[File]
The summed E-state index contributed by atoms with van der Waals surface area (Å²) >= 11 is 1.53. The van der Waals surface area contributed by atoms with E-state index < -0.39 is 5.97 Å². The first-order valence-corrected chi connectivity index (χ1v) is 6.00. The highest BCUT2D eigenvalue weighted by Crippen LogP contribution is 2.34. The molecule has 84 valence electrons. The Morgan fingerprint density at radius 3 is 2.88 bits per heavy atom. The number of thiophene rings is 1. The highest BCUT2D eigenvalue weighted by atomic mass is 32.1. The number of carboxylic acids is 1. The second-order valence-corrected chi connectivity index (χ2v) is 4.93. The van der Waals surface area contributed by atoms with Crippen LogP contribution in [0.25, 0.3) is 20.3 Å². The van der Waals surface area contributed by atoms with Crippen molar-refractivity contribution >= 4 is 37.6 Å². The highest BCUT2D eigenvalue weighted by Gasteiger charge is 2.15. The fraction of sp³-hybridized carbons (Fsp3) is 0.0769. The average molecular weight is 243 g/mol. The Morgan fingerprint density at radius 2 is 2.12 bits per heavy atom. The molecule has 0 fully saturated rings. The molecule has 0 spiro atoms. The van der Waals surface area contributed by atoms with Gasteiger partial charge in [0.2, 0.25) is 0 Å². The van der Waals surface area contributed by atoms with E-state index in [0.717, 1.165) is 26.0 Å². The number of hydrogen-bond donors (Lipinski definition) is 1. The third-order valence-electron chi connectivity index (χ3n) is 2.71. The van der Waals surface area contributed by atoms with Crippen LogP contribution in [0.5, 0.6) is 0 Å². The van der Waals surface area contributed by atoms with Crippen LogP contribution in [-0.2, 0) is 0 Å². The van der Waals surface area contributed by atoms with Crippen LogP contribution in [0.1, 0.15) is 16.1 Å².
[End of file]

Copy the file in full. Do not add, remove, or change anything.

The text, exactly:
The summed E-state index contributed by atoms with van der Waals surface area (Å²) >= 11 is 1.53. The van der Waals surface area contributed by atoms with E-state index < -0.39 is 5.97 Å². The first-order valence-corrected chi connectivity index (χ1v) is 6.00. The highest BCUT2D eigenvalue weighted by Crippen LogP contribution is 2.34. The molecule has 84 valence electrons. The Morgan fingerprint density at radius 3 is 2.88 bits per heavy atom. The number of thiophene rings is 1. The highest BCUT2D eigenvalue weighted by atomic mass is 32.1. The number of carboxylic acids is 1. The second-order valence-corrected chi connectivity index (χ2v) is 4.93. The van der Waals surface area contributed by atoms with Crippen LogP contribution in [0.25, 0.3) is 20.3 Å². The van der Waals surface area contributed by atoms with Crippen molar-refractivity contribution >= 4 is 37.6 Å². The highest BCUT2D eigenvalue weighted by Gasteiger charge is 2.15. The fraction of sp³-hybridized carbons (Fsp3) is 0.0769. The average molecular weight is 243 g/mol. The Morgan fingerprint density at radius 2 is 2.12 bits per heavy atom. The molecule has 0 fully saturated rings. The molecule has 0 spiro atoms. The van der Waals surface area contributed by atoms with Gasteiger partial charge in [0.2, 0.25) is 0 Å². The van der Waals surface area contributed by atoms with E-state index in [0.717, 1.165) is 26.0 Å². The number of hydrogen-bond donors (Lipinski definition) is 1. The third-order valence-electron chi connectivity index (χ3n) is 2.71. The van der Waals surface area contributed by atoms with Crippen LogP contribution in [0.5, 0.6) is 0 Å². The van der Waals surface area contributed by atoms with Crippen LogP contribution in [-0.2, 0) is 0 Å². The van der Waals surface area contributed by atoms with Crippen LogP contribution in [0.1, 0.15) is 16.1 Å².